On the other side of the ball, freshman Deone Walker had a career game as he tied a career-high six tackles, had .5 of a sack, and forced a fumble. In addition, freshman Jordan Lovett made the game-clinching interception on Louisville’s final offensive possession.


On Monday Stoops talked about the “free-for-all” for his talented freshmen, and with a lackluster recruiting class so far for 2023, it will be important to retain Kentucky’s young and proven talent.

Goodbye Seniors

Another reason that Kentucky needs to retain its talent is because the amount of talent they are losing from this senior class. Just to name a few:

  • Will Levis
  • Chris Rodriguez Jr.
  • DeAndre Square
  • Jordan Wright
  • Tyrell Ajian

Unfortunately, the full list is much longer, but this group of seniors – with some dating back to 2018 – have helped contribute to some of the greatest seasons in Kentucky football history. In their last time at Kroger Field, they gave the Big Blue Nation another memory as they beat the Cardinals.

Let’s not forget about Chris Oats, who provided the loudest cheer and most emotional Senior Day moment, as he was honored after suffering a stroke back in May of 2020. He made sure to give an L’s down as well!

Game MVP

While there were some positives on offense including freshmen Barion Brown and Dane Key – who scored both of Kentucky’s touchdowns – the offense was too inconsistent today.


With that said, Matt Ruffolo was Mr. Consistent on Saturday night, as he went 4-4 on field goals and set a single-game career-high. Not to mention Ruffolo almost outscored the Cardinals by himself if you include his two PATs.

With the struggles that special teams has had this season, it is promising to see this performance to end the regular season.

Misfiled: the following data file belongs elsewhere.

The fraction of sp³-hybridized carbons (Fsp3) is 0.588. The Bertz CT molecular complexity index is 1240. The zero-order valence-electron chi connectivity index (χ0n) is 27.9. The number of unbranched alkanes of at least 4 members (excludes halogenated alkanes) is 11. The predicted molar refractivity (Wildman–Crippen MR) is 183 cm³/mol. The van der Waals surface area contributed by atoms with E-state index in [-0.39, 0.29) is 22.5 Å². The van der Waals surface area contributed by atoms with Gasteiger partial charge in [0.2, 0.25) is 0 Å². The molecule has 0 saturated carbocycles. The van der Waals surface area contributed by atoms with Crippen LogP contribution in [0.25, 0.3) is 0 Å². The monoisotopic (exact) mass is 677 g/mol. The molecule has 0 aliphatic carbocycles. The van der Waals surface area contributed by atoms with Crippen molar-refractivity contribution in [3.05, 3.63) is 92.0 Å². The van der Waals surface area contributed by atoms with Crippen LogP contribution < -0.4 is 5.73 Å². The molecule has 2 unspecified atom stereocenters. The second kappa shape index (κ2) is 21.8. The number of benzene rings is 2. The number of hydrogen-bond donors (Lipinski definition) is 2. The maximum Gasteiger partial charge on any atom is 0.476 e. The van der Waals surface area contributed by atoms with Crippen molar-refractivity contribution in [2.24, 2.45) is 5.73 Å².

REPORT: Liam Coen Leaving Kentucky for NFL Offensive Coordinator Position



UK Athletics

On the eve of a huge recruiting weekend for Kentucky football, the program has received some bad news. Offensive coordinator Liam Coen is leaving for the NFL again, this time taking the Tampa Bay Buccaneers offensive coordinator position.

When Coen returned to Kentucky last offseason from the Los Angeles Rams, for his second stint as offensive coordinator, he talked about Lexington being a place that he and his wife had missed. In his return press conference, on January 12, 2023, he went as far as saying he wanted to be somewhere for a “few years”, at least.

“I want to go somewhere, make a real impact. Plant some roots for a little bit. Be somewhere for a few years — at least — that you feel really good about. I’m excited about being back in Lexington… I’m not in a rush to go anywhere.”


That “few years” was just a year, but to be honest, it shouldn’t come as a huge surprise. After many games last season, Coen talked to the media with frustration about fundamental things such as lack of discipline and dropped passes. Even then, it always felt he was holding his words back. With his name circulating around multiple NFL jobs, it was clear this was the direction it was heading.

Now for Kentucky, it’s about getting the next hire right. In a time where offense is becoming the premium in college football, going through five offensive coordinators in ten seasons is not ideal. Paying $1.8 million to Coen, they have shown they will pay amongst the top in the country. Now, go get someone who keeps this core of offensive talent, can recruit, and brings much-needed consistency.

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A Piece of Will Levis’ Historic NFL Debut Displayed in NFL Hall of Fame



Tennessee Titans quarterback Will Levis after his NFL debut.
© Andrew Nelles / The Tennessean / USA TODAY NETWORK

During last year’s NFL Draft, Will Levis was one of the last players left in the green room after dropping to the second round. That moment fueled Levis, and he’s since earned the starting quarterback spot with the Tennessee Titans, appearing to have a bright future with the team.